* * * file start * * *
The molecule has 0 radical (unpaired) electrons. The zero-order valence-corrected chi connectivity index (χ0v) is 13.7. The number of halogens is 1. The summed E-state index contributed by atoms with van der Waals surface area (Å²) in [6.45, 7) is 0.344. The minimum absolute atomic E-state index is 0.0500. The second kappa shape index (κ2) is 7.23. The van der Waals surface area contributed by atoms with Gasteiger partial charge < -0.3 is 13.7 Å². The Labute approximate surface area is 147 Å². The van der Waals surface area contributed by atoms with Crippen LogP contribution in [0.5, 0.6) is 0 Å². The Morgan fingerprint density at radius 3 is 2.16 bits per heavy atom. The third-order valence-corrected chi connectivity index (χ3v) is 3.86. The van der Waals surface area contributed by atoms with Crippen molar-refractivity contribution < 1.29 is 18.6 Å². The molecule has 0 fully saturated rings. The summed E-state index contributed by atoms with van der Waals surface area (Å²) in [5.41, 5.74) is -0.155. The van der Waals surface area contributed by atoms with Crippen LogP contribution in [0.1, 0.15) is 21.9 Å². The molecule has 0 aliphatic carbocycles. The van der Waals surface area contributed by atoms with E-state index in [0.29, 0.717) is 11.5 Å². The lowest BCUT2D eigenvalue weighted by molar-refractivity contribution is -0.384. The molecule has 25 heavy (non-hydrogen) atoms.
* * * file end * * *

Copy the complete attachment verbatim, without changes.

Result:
The molecule has 0 radical (unpaired) electrons. The zero-order valence-corrected chi connectivity index (χ0v) is 13.7. The number of halogens is 1. The summed E-state index contributed by atoms with van der Waals surface area (Å²) in [6.45, 7) is 0.344. The minimum absolute atomic E-state index is 0.0500. The second kappa shape index (κ2) is 7.23. The van der Waals surface area contributed by atoms with Gasteiger partial charge < -0.3 is 13.7 Å². The Labute approximate surface area is 147 Å². The van der Waals surface area contributed by atoms with Crippen LogP contribution in [0.5, 0.6) is 0 Å². The Morgan fingerprint density at radius 3 is 2.16 bits per heavy atom. The third-order valence-corrected chi connectivity index (χ3v) is 3.86. The van der Waals surface area contributed by atoms with Crippen molar-refractivity contribution < 1.29 is 18.6 Å². The molecule has 0 fully saturated rings. The summed E-state index contributed by atoms with van der Waals surface area (Å²) in [5.41, 5.74) is -0.155. The van der Waals surface area contributed by atoms with Crippen LogP contribution in [0.1, 0.15) is 21.9 Å². The molecule has 0 aliphatic carbocycles. The van der Waals surface area contributed by atoms with E-state index in [0.29, 0.717) is 11.5 Å². The lowest BCUT2D eigenvalue weighted by molar-refractivity contribution is -0.384. The molecule has 25 heavy (non-hydrogen) atoms.